Bill Safire and I disagreed on more issues than we agreed.
It’s like that with former Nixon speechwriters and Nation scribes.
But Safire, the Pulitzer Prize-winning New York Times columnist who has died at age 79, was an honest conservative.
He had ideological commitments, and partisan inclinations. He did not merely work in Richard Nixon’s White House, he shared many of Nixon’s ideas. And where they disagreed, it was often because Safire stood to the right of the 37th president.
Once he exited Nixon’s employ -– with his honor essentially intact — Safire was free to advance conservative views without having to play political games.
Unlike so many of today’s faux (or should we spell it “Fox”) conservatives, he did not barter his ideology’s good name off to the highest corporate bidder.
Because of this, Safire and I found common ground with progressives during one of the most intense battles of the Bush-Cheney era.
When Bob McChesney and I were campaigning with our allies in the media-reform movement to prevent Bush administration appointees on the Federal Communications Commission from removing the few remaining barriers to media consolidation, Safire was an ally. We were in frequent communication during that spring and summer, and I found myself referencing Safire’s columns on a regular basis. Indeed, when I testified at the FCC building on the eve of the June 2003 FCC vote, I had the honor of highlighting the vital contribution my conservative compatriot had made to the struggle for media diversity.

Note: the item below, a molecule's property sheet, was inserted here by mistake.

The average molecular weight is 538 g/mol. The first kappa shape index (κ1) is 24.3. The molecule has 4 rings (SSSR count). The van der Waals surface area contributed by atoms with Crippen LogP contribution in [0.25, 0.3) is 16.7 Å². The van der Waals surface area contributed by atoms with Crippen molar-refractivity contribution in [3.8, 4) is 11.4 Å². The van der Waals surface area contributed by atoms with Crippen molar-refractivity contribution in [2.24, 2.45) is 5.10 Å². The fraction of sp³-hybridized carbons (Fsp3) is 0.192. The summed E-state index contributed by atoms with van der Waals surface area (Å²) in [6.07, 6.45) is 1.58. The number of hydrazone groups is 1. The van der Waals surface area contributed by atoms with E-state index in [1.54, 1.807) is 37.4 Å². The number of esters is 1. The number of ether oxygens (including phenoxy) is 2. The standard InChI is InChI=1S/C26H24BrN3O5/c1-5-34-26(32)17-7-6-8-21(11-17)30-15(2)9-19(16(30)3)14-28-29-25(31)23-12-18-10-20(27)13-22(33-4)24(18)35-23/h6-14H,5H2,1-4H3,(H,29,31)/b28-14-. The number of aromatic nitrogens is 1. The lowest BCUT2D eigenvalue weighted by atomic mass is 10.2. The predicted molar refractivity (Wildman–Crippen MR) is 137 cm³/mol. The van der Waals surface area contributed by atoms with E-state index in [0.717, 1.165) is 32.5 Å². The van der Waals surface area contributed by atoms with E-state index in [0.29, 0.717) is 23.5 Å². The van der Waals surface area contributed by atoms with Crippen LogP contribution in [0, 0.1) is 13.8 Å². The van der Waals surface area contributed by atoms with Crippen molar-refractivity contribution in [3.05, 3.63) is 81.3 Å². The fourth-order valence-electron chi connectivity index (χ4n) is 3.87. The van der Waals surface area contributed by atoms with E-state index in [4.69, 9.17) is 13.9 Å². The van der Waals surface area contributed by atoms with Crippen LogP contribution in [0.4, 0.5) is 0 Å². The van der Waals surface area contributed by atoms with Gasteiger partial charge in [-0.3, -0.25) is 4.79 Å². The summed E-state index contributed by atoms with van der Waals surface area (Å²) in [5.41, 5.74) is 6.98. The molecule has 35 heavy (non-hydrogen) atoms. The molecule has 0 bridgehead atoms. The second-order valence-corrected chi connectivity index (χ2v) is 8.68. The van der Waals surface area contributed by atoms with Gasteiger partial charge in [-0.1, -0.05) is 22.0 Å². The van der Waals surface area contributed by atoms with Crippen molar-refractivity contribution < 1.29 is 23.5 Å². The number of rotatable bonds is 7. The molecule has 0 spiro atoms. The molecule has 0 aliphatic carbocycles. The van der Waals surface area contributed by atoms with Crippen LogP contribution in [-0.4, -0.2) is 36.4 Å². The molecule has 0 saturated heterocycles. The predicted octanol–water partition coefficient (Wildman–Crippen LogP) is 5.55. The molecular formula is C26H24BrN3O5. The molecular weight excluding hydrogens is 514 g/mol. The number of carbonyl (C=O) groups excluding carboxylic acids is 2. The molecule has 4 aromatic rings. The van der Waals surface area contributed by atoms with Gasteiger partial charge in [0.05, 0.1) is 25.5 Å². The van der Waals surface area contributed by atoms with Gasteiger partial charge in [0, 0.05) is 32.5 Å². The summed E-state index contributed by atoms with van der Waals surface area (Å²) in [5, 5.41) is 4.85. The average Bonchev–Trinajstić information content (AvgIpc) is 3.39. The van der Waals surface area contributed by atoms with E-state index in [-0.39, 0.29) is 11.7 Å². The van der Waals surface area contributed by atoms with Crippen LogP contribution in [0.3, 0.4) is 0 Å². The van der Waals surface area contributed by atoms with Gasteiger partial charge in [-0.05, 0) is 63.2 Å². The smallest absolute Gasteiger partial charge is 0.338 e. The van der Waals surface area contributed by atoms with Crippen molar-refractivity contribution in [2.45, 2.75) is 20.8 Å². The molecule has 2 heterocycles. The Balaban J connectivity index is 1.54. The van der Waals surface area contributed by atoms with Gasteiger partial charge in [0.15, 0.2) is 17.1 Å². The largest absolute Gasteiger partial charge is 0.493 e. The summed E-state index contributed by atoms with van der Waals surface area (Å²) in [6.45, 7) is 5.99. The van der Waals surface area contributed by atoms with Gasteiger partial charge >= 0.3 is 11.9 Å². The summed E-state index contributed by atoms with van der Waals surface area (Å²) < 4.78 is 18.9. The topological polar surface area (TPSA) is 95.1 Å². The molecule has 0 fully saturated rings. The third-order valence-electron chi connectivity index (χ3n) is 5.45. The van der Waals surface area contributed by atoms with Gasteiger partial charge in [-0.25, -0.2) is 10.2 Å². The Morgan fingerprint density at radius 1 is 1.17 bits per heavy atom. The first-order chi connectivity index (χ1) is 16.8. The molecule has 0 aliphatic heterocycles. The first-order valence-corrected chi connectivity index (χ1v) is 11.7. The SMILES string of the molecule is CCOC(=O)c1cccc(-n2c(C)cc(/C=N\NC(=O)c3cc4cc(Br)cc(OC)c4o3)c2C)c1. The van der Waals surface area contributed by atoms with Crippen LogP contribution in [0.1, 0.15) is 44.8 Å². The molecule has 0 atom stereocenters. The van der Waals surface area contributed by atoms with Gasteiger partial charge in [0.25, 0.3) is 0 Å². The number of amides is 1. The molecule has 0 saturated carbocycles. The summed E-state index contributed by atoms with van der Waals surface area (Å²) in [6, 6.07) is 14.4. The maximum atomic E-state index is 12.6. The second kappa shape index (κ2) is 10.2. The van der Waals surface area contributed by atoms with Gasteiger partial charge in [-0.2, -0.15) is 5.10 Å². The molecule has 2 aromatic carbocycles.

Safire wrote a number of columns arguing against lifting regulatory caps and barriers that had been put in place to prevent a handful of corporations from gaining control of media conglomerates from gaining control of the national discourse — and to prevent an individual corporation from dominating print, broadcast, cable and digital communications in a city.
“(While) political paranoids accuse each other of vast conspiracies, the truth is that media mergers have narrowed the range of information and entertainment available to people of all ideologies,” he explained a Times column written when most major media outlets were ignoring the FCC fight.
To a greater extent than most prominent conservatives (and quite a few prominent liberals), Safire understood that a one-size-fits-all media would diminish the range of debate — squeezing out dissent from the left and the right in a manner that would ultimately undermine democracy.
“Does this make me (gasp!) pro-regulation?” asked Safire in one of his 2003 columns. “Michael Powell, appointed by Bush to be F.C.C. chairman, likes to say ‘the market is my religion.’ My conservative economic religion is founded on the rock of competition, which — since Teddy Roosevelt’s day — has protected small business and consumers against predatory pricing leading to market monopolization.”